Potential punishment increases for court no-show
A Marietta woman accused of stealing checks from a friend is now facing an additional felony charge and possible prison time after failing to show up Wednesday in Washington County Common Pleas Court for her sentencing.
Rebecca M. Hall, 38, of 85 Lang Farm Road, was scheduled to be sentenced on a single fifth-degree felony charge of theft of a check for stealing three checks from a friend in December. She had initially been indicted in February on three check theft charges, but eventually came to an agreement that allowed her to plead guilty to a single charge, said Washington County Assistant Prosecutor Amy Graham.
An agreed sentencing disposition between the prosecution, defense attorney and judge in the case also stipulated the sentence Hall would receive on the charge, she added.
“She was going to do 30 days (in the Washington County Jail) and one year of community control,” said Graham.
Her failure to show for court could negate that agreement and could land Hall with an additional charge-a fourth-degree felony count of breach of recognizance.
Hall’s sentencing was scheduled for 3:30 p.m. However, she was still not present at the court by the time Washington County Common Pleas Court Judge Randall Burnworth began the hearing at 4:15 p.m. and issued a warrant for her arrest.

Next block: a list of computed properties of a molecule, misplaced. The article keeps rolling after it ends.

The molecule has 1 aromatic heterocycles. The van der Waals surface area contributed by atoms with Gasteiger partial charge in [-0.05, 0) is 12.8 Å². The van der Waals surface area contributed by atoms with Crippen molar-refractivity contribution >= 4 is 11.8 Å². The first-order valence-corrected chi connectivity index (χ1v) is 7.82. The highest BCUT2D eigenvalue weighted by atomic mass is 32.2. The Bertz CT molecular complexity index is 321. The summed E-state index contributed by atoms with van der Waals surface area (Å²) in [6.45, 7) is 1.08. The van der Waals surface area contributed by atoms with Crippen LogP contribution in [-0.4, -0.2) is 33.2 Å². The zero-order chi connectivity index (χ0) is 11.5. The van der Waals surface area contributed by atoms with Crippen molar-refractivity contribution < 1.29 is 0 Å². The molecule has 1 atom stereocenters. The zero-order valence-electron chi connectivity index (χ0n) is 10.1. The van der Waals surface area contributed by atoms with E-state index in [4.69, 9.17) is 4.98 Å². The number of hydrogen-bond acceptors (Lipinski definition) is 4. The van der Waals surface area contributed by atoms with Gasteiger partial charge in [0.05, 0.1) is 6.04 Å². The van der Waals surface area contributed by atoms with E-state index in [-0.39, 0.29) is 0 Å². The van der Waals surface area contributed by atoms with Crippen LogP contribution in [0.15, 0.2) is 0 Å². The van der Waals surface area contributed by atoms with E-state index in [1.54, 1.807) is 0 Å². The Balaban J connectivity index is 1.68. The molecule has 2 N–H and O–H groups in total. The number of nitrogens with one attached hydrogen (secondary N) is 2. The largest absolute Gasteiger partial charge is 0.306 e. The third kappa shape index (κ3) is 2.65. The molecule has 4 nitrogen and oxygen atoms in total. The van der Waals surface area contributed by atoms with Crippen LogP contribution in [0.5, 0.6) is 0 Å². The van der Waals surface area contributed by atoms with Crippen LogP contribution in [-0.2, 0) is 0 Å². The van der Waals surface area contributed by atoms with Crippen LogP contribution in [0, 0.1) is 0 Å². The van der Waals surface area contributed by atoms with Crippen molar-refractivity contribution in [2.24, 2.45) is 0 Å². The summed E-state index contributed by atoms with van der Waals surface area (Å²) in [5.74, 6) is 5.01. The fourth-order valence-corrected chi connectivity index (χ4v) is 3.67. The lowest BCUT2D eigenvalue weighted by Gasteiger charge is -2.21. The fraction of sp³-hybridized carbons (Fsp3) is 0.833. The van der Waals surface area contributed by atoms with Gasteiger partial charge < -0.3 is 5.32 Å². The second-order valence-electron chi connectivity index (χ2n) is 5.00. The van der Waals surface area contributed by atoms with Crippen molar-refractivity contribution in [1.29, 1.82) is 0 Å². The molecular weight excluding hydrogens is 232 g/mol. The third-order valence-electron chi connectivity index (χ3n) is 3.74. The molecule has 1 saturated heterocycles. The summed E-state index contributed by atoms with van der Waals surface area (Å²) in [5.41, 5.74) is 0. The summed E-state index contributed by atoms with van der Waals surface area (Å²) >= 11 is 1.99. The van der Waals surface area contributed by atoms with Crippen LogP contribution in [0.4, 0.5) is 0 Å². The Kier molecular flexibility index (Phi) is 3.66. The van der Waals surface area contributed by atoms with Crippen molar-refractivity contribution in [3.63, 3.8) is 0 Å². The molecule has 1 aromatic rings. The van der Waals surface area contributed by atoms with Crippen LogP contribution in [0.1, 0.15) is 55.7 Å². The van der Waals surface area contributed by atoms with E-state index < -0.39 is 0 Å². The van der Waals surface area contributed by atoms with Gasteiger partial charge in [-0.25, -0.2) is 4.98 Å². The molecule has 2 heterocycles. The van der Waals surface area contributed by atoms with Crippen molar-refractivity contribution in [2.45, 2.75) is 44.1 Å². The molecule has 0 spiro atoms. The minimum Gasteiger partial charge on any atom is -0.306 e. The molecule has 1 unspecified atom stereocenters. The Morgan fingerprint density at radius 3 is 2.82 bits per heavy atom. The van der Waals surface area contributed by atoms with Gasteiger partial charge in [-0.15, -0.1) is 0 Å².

Burnworth asked Hall’s attorney, Shawna Landaker, if she had any information as to why her client was absent.
“I do not,” said Landaker.
Burnworth added that he would be inclined to cancel the warrant and proceed with the sentencing as planned if Hall showed up for sentencing early Thursday.
“If Ms. Hall comes rolling into your office the next 15 or 20 minutes or first thing in the morning saying ‘I messed up,’…If you can get her in here tomorrow, the prosecutor-I can’t say for sure-might not file a breach of recognizance,” said Burnworth.
Graham said the prosecution will consider foregoing the breach charge if Hall shows up to be sentenced on the theft charge Thursday.
Hall, who has no prior felonies, was not eligible for a prison sentence on the theft charge. However, missing her sentencing changed that. She could technically now face a year in prison on the theft charge. A breach of recognizance charge, if filed, would carry another potential 18 months.
Hall could also face charges in West Virginia, where she cashed the stolen checks. She reportedly forged a signature and cashed the three stolen checks at the Beachcomber in Williamstown. Graham was not aware Wednesday if charges against Hall had been filed in Wood County.